Rhino Coin: Bridge between Cryptocurrencies and Conservation

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https://e360.yale.edu/features/rhino-coin-can-a-cryptocurrency-help-save-africas-rhinoceroses

Rhino horn is currently one of the most valuable resources on the planet, its price on the Asian black market reaching 125$ per gram. The international trade in rhino horn and its derivatives was prohibited in 1977 by the Convention on International Trade in Endangered Species (CITES), but last year domestic rhino horn trade was relegalized in South Africa.

The article in the link above is about a new cryptocurrency, the Rhino Coin, that was created by the South African firm Cornu Logistics and is supported by the South African ranchers who breed rhinos on their private lands. By buying one Rhino Coin a person is buying one gram of rhino horn of Cornu Logistics stockpiles for 4$.

The digital currency was introduced in order to help rhino breeders who nowadays face lack of funds for conservation due to exponentially growing security expenses. The war for rhino horn in South Africa started at the beginning of the 21stcentury when the poaching skyrocketed after the tightening of state regulation on trophy hunting (2007) and ban on domestic trade (2009). In the period 2010-2015 500 Mozambican poachers were killed in the Kruger National Park by rangers. In many protected areas security guards now shoot to kill without giving any warning. The militarisation of conservation resulted in a constant arms race between the poaching gangs and the rangers that requires constant investment injections from rhino owners.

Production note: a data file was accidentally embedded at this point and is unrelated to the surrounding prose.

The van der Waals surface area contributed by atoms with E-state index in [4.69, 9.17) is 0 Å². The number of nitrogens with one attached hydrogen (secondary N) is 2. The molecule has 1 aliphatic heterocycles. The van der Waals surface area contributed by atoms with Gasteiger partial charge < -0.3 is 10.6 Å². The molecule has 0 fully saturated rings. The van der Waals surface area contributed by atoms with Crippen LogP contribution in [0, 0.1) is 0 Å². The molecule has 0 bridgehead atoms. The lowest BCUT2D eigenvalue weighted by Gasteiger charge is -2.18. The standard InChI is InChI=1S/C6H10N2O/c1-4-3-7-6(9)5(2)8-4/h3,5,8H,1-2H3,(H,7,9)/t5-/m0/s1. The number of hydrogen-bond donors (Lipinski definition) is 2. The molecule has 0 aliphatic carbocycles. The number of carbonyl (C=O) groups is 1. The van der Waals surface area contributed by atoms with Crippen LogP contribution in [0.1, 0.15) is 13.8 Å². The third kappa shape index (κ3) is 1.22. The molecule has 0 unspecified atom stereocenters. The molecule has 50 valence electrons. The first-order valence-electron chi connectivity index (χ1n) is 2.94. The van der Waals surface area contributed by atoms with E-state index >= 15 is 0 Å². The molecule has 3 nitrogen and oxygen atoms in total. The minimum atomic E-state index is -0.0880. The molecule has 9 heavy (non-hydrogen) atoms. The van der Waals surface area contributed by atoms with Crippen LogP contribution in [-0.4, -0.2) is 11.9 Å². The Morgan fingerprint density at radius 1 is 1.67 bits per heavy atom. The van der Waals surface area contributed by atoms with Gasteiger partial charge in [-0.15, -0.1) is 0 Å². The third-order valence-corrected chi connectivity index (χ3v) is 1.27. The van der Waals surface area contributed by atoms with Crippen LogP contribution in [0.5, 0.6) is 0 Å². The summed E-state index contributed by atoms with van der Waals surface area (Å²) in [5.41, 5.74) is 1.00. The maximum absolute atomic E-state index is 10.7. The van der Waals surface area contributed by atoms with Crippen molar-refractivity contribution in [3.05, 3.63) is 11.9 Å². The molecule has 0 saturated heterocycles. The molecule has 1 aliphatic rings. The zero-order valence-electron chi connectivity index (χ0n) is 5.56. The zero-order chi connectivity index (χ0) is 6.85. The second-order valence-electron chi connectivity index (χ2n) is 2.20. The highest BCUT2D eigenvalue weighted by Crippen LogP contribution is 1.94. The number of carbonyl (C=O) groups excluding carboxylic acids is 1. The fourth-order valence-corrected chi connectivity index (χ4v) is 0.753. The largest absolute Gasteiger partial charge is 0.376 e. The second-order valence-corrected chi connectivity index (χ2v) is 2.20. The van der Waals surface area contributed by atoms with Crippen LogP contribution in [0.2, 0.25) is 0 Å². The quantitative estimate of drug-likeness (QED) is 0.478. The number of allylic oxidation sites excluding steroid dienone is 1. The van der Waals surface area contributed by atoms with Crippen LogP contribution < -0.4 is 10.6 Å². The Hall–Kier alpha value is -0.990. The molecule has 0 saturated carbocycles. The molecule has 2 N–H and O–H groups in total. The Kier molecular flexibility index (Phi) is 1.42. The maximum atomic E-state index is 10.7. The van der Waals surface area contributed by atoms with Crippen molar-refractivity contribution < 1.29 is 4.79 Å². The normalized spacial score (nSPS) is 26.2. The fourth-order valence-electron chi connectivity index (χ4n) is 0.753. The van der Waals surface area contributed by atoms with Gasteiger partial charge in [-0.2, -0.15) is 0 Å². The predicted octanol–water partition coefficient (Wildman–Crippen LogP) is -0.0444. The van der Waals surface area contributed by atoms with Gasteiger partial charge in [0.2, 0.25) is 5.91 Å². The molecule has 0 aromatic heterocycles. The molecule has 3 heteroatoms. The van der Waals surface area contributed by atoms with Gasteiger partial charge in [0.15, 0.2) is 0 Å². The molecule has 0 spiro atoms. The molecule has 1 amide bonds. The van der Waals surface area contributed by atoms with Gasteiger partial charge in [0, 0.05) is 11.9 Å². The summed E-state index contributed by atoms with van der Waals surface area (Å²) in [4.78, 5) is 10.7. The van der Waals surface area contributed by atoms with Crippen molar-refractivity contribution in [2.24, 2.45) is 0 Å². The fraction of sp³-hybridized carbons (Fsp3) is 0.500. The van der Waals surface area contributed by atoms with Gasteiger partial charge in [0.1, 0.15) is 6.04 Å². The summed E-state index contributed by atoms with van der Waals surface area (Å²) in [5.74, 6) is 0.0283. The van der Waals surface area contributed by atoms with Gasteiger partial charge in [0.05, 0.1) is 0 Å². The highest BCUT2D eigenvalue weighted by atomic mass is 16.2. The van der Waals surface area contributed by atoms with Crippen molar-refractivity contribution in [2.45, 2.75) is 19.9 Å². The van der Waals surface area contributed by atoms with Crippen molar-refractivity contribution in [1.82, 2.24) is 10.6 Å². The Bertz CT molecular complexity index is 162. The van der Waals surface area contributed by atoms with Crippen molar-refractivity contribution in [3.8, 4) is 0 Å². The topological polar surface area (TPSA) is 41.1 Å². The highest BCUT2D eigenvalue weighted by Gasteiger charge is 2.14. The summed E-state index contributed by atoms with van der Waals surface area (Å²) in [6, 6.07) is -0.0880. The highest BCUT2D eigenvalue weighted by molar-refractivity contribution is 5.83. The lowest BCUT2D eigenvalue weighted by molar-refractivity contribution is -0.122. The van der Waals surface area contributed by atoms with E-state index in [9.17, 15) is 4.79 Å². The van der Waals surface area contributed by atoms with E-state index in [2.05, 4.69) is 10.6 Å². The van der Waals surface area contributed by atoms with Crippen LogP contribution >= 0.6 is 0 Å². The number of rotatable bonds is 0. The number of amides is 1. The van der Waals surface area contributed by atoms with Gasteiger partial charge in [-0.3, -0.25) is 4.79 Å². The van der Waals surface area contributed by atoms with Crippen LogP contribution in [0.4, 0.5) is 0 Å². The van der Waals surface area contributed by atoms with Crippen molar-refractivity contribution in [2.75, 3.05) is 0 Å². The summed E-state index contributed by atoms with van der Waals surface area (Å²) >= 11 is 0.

At the same time, they cannot extract maximum revenues from their rhinos selling stockpiled horns or dehorning their animals (which is painless). Although horn can be bought and sold domestically there is not enough demand on the South African market to absorb all the accrued horns. Therefore, many ranchers are forced to sell their rhinos because they simply cannot keep up with demanding security requirements.

Many conservationists argue that the legalization of international trade can solve the problem connecting the producers of horns with consumers in Asia. A kind of Kimberley process for rhino horns is being discussed with every horn to be subjected to genetic profiling and provided with a unique DNA certificate that will allow to track the horn’s provenance. If that ever happens, the Rhino Coin can gain more popularity as an ethical digital currency.

by Riabinina Maria


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